Thursday, July 14: Mystery Writing Is Murder

Wednesday, July 20: Poe’s Deadly Daughters

Thursday, July 21: Cold Case Squad

Friday, July 23: Stiletto Gang

Tuesday, August 2: Mystery/Romance Writer Terry Odell Terry’s Place

Thursday, August 11: Defrosting Cold Cases

Thursday, August 25: Mystery writer Patricia Stoltey’s blog

Date TBA: The Biting Edge, a blog shared by authors and vampire experts, Mario Acevedo and Jeanne Stein

Posted in History of Trials, Writing About PIs, Writing Legal Characters/Stories, Writing Mysteries, Writing PIs | Tagged: , , , , , , , | 3 Comments »

Writing Legal Characters/Stories: History of Trials

Posted by Writing PIs on April 21, 2010

Besides teaching classes about writing private investigators, we sometimes also teach classes about writing legal characters/stories (thanks to one of us being a retired trial attorney, and to various attorneys and judges who’ve graciously offered additional material for the classes).  We thought we’d share some of that class material, starting with some background of how trials came to be.

History of Trials

“A trial is still ordeal by battle. For the broadsword there is the weight of evidence; for the battle-axe the force of logic; for the sharp spear, the blazing gleam of truth; for the rapier, the quick and flashing knife of wit.”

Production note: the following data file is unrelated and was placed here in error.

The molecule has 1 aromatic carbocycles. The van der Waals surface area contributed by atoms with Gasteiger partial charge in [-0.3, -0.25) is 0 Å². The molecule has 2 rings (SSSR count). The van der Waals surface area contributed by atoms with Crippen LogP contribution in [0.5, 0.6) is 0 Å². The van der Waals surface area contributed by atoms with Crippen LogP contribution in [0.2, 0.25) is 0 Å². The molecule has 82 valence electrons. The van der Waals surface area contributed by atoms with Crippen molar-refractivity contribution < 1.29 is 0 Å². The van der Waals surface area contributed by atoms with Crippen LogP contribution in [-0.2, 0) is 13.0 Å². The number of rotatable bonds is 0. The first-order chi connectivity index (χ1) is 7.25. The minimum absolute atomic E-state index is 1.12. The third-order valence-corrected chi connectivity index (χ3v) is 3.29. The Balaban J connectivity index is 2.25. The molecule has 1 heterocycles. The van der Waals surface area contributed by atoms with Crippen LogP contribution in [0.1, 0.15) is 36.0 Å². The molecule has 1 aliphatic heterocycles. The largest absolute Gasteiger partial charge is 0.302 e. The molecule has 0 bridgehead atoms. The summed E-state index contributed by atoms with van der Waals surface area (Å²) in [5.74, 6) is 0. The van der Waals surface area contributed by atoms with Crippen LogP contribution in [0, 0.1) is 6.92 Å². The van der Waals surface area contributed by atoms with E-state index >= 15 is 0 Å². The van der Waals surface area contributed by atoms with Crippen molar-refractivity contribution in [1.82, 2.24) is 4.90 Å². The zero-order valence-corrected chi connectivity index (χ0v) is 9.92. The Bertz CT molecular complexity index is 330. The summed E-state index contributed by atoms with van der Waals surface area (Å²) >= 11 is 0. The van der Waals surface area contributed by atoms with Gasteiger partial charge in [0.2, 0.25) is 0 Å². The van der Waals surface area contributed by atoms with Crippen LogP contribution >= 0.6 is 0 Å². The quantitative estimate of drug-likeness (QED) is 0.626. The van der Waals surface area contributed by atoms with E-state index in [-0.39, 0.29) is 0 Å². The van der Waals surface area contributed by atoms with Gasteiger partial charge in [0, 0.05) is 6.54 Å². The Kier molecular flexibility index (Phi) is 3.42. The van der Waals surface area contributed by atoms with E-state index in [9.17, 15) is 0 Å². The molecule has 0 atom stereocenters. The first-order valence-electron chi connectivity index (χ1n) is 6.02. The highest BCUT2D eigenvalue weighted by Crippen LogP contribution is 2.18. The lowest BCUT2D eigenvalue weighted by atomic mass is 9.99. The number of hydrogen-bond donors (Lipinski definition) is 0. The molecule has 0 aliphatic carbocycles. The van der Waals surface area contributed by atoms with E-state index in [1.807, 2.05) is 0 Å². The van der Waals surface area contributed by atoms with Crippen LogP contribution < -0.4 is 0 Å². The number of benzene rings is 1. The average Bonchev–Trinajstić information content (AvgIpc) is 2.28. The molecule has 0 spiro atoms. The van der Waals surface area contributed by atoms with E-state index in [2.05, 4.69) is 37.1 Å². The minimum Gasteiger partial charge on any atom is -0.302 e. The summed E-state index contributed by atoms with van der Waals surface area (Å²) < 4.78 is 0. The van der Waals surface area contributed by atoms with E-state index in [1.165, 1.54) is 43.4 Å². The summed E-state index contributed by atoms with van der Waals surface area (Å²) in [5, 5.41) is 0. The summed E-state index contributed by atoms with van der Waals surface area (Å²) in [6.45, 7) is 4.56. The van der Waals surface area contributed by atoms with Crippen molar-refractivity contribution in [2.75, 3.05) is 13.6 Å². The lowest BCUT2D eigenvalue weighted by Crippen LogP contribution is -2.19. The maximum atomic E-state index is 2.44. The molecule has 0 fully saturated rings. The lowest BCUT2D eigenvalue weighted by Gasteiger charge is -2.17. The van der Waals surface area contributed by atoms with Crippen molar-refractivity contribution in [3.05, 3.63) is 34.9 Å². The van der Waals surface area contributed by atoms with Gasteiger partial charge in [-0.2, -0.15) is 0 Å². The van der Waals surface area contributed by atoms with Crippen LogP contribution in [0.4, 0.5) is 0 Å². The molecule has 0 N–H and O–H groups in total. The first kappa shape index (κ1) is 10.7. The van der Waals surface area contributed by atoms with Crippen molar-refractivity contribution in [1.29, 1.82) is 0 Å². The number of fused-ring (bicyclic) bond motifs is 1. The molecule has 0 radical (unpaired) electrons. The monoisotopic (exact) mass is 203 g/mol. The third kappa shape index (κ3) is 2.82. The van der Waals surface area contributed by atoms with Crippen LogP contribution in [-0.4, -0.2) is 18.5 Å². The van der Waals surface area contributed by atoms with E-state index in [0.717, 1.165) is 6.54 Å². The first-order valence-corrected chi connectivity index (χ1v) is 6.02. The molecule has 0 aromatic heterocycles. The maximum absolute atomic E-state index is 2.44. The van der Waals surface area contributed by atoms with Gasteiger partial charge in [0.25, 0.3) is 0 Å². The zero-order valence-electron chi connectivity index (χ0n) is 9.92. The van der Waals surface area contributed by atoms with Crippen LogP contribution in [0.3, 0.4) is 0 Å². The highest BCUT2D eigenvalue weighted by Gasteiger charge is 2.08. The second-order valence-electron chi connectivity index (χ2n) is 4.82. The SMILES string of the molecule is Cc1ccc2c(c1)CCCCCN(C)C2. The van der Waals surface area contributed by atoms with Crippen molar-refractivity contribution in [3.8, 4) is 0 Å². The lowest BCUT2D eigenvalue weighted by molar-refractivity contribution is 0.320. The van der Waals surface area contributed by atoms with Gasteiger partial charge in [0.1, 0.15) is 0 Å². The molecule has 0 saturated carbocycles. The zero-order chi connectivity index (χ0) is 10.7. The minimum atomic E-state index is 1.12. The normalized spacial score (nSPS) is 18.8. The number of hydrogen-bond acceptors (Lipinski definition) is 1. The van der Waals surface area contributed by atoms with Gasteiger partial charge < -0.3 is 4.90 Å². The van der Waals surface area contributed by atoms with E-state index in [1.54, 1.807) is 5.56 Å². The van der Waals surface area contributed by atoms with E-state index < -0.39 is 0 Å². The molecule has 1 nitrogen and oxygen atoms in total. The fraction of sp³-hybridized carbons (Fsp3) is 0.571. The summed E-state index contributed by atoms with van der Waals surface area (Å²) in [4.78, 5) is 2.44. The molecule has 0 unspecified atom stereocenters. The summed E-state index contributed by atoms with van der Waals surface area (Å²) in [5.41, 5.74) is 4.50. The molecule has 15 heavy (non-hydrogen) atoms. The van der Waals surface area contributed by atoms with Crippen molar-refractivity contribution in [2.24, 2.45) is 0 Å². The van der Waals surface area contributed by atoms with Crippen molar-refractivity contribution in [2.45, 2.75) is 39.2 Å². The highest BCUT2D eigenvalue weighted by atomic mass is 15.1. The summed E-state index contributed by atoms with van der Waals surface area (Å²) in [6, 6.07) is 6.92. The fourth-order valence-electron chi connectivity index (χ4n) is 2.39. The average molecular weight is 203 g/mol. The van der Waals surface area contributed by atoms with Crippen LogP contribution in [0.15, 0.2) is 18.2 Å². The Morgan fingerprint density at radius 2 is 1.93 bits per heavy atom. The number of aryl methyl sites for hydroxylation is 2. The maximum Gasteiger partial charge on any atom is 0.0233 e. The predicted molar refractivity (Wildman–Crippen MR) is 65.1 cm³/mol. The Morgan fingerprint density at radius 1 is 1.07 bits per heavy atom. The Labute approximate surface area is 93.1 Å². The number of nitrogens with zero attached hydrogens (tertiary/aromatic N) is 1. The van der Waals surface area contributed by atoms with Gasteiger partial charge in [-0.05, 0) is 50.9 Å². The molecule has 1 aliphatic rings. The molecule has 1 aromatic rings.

-Lloyd Paul Stryker, American attorney, quoted in reports of his death June 22, 1955

Our modern system of justice has roots in medieval Germanic and Anglo-Saxon conflict resolution, which these people of yesteryear called trial by ordeal.  Trial by ordeal was a battle that pitted appointed representatives of two disputing sides against each other. The entire premise behind this institution was based on the belief that God would not allow the guilty or the wrong to prosper. Like today’s trial system, the parties to the dispute did not enter the “field of combat” but instead, each chose “champions” to fight in their place (see the similarity to modern trial lawyers?).  Each champion would take an oath and swear that the cause they were undertaking was in the right, with the medieval belief being that God would strengthen the arm of whoever had sworn to uphold the more just position.

Trial by ordeal persisted in the English system of laws until its abolition in the nineteenth century. The basic principles and some of the details (for example, that the trial by ordeal was presided over by the coroner in English law, and that all trial systems provided for a presiding judge of some kind) persist in modern systems in America and England.  Imagine this system in today’s world—perhaps a television series where WWF champion wrestlers become trial lawyers!

Just like combatants in trials by ordeal, characters in the law still remain arrogant, independent, and ready for battle.

Have a great week, Writing PIs

Posted in History of Trials, Writing Legal Characters/Stories | Tagged: , , , , , , , | 1 Comment »